The Canadian government has requested consultations with the United States at the World Trade Organization in an effort to counter the U.S. Commerce Department’s recent implementation of antidumping and countervailing duties on imports of Canadian softwood lumber.
Global Affairs Canada called the U.S. imposition of these duties, which were announced early this month, “unfair, unwarranted and deeply troubling.”
The Canadian ministry emphasized in a press statement on Tuesday that it will “forcefully defend Canada’s softwood lumber industry. We recently challenged the countervailing duties under Chapter 19 of the North American Free Trade Agreement, and today we are beginning litigation via the WTO.”
At the time of announcing the U.S. antidumping and countervailing duties, U.S. Commerce Secretary Wilbur Ross said “a negotiated agreement could not be made between domestic and Canadian softwood producers,” adding that the U.S. decision was “based on a full and unbiased review of the facts in an open and transparent process that defends American workers and businesses from unfair trade practices.”
Commerce determined that exporters from Canada have sold softwood lumber in the United States at 3.2 percent to 8.89 percent less than fair value. In addition, the department determined that Canada is providing subsidies to its softwood lumber producers at rates from 3.34 percent to 18.19 percent.
To counteract these anticipated duties, the Canadian government in early June announced $867 million in measures to support its forest industry workers and communities. This included up to $500 million in loans and loan guarantees to forestry companies from Export Development Canada (EDC) and $105 million in short and medium term commercial financing from the Business Development Bank of Canada. In addition, the Canadian government said it would put up more than $260 million to expand promotion of Canadian softwood lumber exports worldwide.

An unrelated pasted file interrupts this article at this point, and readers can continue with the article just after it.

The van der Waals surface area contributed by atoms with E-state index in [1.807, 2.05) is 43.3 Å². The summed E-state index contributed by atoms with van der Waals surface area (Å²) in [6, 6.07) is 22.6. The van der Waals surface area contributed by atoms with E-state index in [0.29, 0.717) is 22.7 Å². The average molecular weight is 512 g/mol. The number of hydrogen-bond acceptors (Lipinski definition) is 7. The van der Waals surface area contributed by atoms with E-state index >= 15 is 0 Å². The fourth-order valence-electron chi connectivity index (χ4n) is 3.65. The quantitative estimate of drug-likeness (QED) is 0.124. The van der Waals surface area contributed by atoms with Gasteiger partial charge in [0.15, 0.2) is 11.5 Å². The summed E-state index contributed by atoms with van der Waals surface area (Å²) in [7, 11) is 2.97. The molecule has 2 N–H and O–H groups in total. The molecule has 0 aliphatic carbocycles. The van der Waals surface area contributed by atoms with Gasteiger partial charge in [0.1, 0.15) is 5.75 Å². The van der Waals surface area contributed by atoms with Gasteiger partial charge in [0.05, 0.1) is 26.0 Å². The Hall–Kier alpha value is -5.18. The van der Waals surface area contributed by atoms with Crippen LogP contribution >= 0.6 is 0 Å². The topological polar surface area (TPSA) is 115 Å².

Both sides had hoped to avoid the imposition of U.S. import duties by implementing a new Softwood Lumber Agreement, which expired Oct. 12, 2015. In early August, the Canadian government proposed to cap its share of the U.S. lumber market to 30 percent, but the U.S. Lumber Coalition, which represents U.S. lumber interests in this trade dispute, rejected the proposal.
The decades-old U.S.-Canada lumber trade spat has also been a flash point during the current North American Free Trade Agreement (NAFTA) renegotiation rounds.
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